3) Government police need to be the ones to solve the crimes. Also valid, but how are they doing at that? One thing I don't ever want to happen to me is murder. But if that ever happens, I want them to catch the bastard. Unfortunately:

Despite dramatic improvements in DNA analysis and forensic science, police fail to make an arrest in more than one-third of all homicides. National clearance rates for murder and manslaughter have fallen from about 90 percent in the 1960s to below 65 percent in recent years.
The majority of homicides now go unsolved at dozens of big-city police departments, according to a Scripps Howard News Service study of crime records provided by the FBI.
The FBI goes on to say the reason: crimes of passion (with an easy to identify assailant) have been replaced by gang and drug related murders.

4) If we have private police forces, they'll start acting like warring gangs to increase their territory. Sounds to me like this is another area in which they would then be acting like governments currently do. It's certainly possible that, as private police forces gain popularity, that they may decide to use violence to eliminate the competition. After a period of consolidation, we'd end up in the exact same situation that we are in today. However, this is all highly hypothetical. Should we really choose the devil we know, given all the clear victories that would come with the change? The danger, in this situation, is that we would lose control over who protects us, right? Do we have control now?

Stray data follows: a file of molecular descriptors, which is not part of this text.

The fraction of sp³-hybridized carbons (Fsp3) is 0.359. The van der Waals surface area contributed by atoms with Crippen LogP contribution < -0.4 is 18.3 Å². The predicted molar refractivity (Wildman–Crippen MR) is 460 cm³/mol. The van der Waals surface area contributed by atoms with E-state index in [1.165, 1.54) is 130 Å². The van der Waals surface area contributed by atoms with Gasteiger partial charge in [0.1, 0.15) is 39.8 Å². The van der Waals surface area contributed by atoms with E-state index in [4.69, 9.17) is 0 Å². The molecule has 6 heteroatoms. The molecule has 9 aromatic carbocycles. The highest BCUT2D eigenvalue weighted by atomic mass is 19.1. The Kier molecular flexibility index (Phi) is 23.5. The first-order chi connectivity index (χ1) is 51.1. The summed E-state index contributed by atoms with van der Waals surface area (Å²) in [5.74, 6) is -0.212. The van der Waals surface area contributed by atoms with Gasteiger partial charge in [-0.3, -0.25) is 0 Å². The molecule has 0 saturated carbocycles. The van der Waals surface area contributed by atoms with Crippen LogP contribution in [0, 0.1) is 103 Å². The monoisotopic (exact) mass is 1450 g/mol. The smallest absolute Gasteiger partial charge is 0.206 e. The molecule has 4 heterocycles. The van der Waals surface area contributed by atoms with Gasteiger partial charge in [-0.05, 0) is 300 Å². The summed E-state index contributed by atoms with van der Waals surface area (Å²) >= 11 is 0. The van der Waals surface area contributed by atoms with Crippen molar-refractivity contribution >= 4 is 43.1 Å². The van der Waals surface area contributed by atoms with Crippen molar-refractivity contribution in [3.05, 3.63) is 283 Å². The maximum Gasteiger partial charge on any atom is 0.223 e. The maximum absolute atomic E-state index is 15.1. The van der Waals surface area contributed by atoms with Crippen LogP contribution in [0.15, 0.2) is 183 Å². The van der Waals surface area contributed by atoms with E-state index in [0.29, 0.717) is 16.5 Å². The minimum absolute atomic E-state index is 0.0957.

Verdict: Putting the protection of citizens in the hands of a political class means that this protection becomes politicized. If you don't like how the politicians run things, well, you get one chance every two, four, or six years to weigh that against the hundreds of other things that they've done, and choose to keep them or not. If you employ a private company, you can make that change any day. A privatized force will, and does, deliver many advantages, and does appear to be the superior choice.